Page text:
Wednesday, November 21, 2012

Campaign 2012 ~ Defining Hometown

Downtown Janesville, Wisconsin

For years Republicans have enjoyed pointing out that if Al Gore had won his home state of Tennessee in the presidential election, he wouldn't have needed Florida, and the vote wouldn't have been decided by the Supreme Court in favor of George W. Bush.

Let's ignore the fact that Gore was much more a citizen of Washington D.C. than Nashville, plus the fact the he knew he seemed further to the left than Bill Clinton on most issues so Tennesseans wouldn't vote for him. He never had an illusions of sweeping all areas of the country, and some would say that Gore actually won Florida, but moving on . . .

This year, Obama won not only his birth-state of Hawaii, but his adopted home state of Illinois. Hawaii matters because of the crazy birthers who seem to forget that Hawaii IS a state of the union, but also because it is a diverse state reflecting the demographic changes that are coming for the rest of the country.

Romney lost Michigan, his birthplace, where he bragged no one needed to ask for his birth certificate. He can blame it on his previous statement that "Detroit should go bankrupt," but the fact remains that he made multiple trips to Michigan and named-dropped his father George, who was once Governor of Michigan, yet it did him absolutely no good.

Romney lost Massachusetts where he was governor once back in his "moderate left-leaning" days. Once Romney swung far to the left and began rubbing elbows with Donald Trump and quoting Rush Limbaugh, he was never going to win the Bay State.

Romney lost New Hampshire where he has the "lake house" even though he campaigned hard there and never took it out of his equation to get to 270 electoral votes.

Romney lost California where the cars in his special elevator garage live. But obviously - he was never going to win there in Blue Land.

He did win Utah, where he graduated summa cum laude from Brigham Young University and "saved the Olympics" as they say. But seriously - any Republican on the ticket was going to win Utah, a solidly red state full of Mormons. Did I mention Romney is a Mormon? So yeah, he won Utah.

But his running mate Paul Ryan had even more trouble connecting with the hometown crowd, if that's possible.

Part of Ryan's stump speech for months - and really for all of his career - was "I'm from the small-town of Janesville, Wisconsin, where my family has lived for decades," or something of that nature. He said it in every interview, in every town-hall meeting, in every speech. His wife and kids live in Janesville instead of Washington and I suspect part of that is so his children can grow up there and use it in their own campaign speeches someday.

But on election night, Janesville said "thanks but no thanks" to Paul Ryan. He not only didn't win the town of Janesville, he didn't win the district, or the state of Wisconsin.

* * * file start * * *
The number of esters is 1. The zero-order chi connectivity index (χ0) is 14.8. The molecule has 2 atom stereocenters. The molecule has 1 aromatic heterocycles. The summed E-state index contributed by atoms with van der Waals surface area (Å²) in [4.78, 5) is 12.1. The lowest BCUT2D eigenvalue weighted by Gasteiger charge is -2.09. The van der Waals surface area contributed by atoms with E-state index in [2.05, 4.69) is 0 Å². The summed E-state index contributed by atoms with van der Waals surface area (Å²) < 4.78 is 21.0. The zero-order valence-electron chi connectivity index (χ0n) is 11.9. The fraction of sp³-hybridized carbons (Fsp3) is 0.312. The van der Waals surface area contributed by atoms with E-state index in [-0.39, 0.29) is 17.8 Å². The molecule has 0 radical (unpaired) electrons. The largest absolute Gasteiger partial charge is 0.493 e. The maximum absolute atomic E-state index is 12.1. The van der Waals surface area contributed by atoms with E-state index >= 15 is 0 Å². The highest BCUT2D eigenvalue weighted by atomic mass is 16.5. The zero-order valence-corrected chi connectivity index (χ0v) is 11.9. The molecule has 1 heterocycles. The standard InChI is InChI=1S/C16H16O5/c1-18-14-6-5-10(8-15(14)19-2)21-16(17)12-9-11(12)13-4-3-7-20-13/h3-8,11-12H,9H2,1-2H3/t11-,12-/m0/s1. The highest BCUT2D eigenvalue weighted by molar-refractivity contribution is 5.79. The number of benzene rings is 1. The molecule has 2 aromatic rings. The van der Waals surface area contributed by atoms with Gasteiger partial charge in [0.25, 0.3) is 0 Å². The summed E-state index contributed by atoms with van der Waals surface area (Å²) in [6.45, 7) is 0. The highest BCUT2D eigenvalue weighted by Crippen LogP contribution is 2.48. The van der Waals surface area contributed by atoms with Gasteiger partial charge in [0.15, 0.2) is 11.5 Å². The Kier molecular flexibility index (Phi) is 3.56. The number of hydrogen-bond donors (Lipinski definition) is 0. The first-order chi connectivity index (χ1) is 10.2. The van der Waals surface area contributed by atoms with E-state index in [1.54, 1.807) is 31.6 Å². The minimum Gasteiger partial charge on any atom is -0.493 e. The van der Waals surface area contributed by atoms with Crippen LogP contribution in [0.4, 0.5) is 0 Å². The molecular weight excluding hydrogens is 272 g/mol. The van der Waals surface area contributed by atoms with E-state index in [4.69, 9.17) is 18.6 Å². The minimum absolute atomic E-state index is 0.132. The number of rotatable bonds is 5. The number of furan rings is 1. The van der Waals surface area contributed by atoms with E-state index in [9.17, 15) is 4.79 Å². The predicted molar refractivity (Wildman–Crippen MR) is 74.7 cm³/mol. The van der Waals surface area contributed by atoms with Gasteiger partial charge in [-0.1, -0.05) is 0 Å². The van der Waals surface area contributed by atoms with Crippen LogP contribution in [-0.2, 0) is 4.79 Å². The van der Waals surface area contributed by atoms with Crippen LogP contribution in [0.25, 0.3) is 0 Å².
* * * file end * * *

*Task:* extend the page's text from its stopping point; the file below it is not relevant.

Yet in post-election interviews Ryan is blaming the "urban" voters for his loss, which is ridiculous. Janesville isn't "urban" and I assume most of the town is as white as Paul Ryan. He can't accept that he is out of step with his own hometown.

The L.A. Times Story
. . . the Romney-Ryan ticket didn’t exactly connect with the voters back in Janesville, either.

A struggling blue-collar manufacturing town of 63,575, Janesville lies on the eastern edge of Rock County, Wis., and unofficial election tabulations from the county clerk there show that only 37% of Ryan’s hometown neighbors voted for him and his running mate. Meanwhile, Obama and Vice President Joe Biden got 62% of the Janesville vote.

The results were even slightly worse for Ryan from his own polling place at the Hedberg Public Library. Out of 1,428 votes cast there, 65% went for Obama-Biden and just 34% for Romney-Ryan.

. . . in Janesville proper, Ryan fared only a little better in his congressional run than he did in the vice presidential one. Zerban grabbed 54% of the Janesville vote to 44% for Ryan. And at the Hedberg library polling spot, Ryan was the choice of just 41% of voters to 58% for Zerban.

Ryan explained it this way, admitting he lost Janesville due to being too far right, but coming back to this "urban" thesis to explain it away (I guess he is talking about Milwawkee?. Whatever - the truth hurts.

Huffington Post
"Well, as you know, Janesville is a very Democratic town, but I'm a Republican," Ryan said in an interview with Janesville radio station WCLO. "But I've always done very well here, because more people saw me not as a Republican but just as a Janesville guy."

"When you join a national ticket for a party, you become more seen as a Republican guy than necessarily a Janesville guy," he continued. "So I think my image, or the thought people had in their minds of me once I joined the Republican ticket, was more 'Paul Ryan, Republican,' than 'Paul Ryan, Janesville guy.'"

At 11.5 points, Ryan's congressional victory margin in the state was the smallest of his eight House campaigns.

During the interview, Ryan also admitted that President Barack Obama's reelection team ran a better campaign than the Romney/Ryan folks, chalking the Democrats' win up to their ability to mobilize the "urban" vote.

"What the president and his campaign excelled at doing is mobilizing turnout in their critical base areas, and they expanded the turnout above the norms," he said. "They had record turnout in urban areas and all of our polling did not project that kind of turnout, and that's why we thought we had a very good chance at winning this race going into election day."

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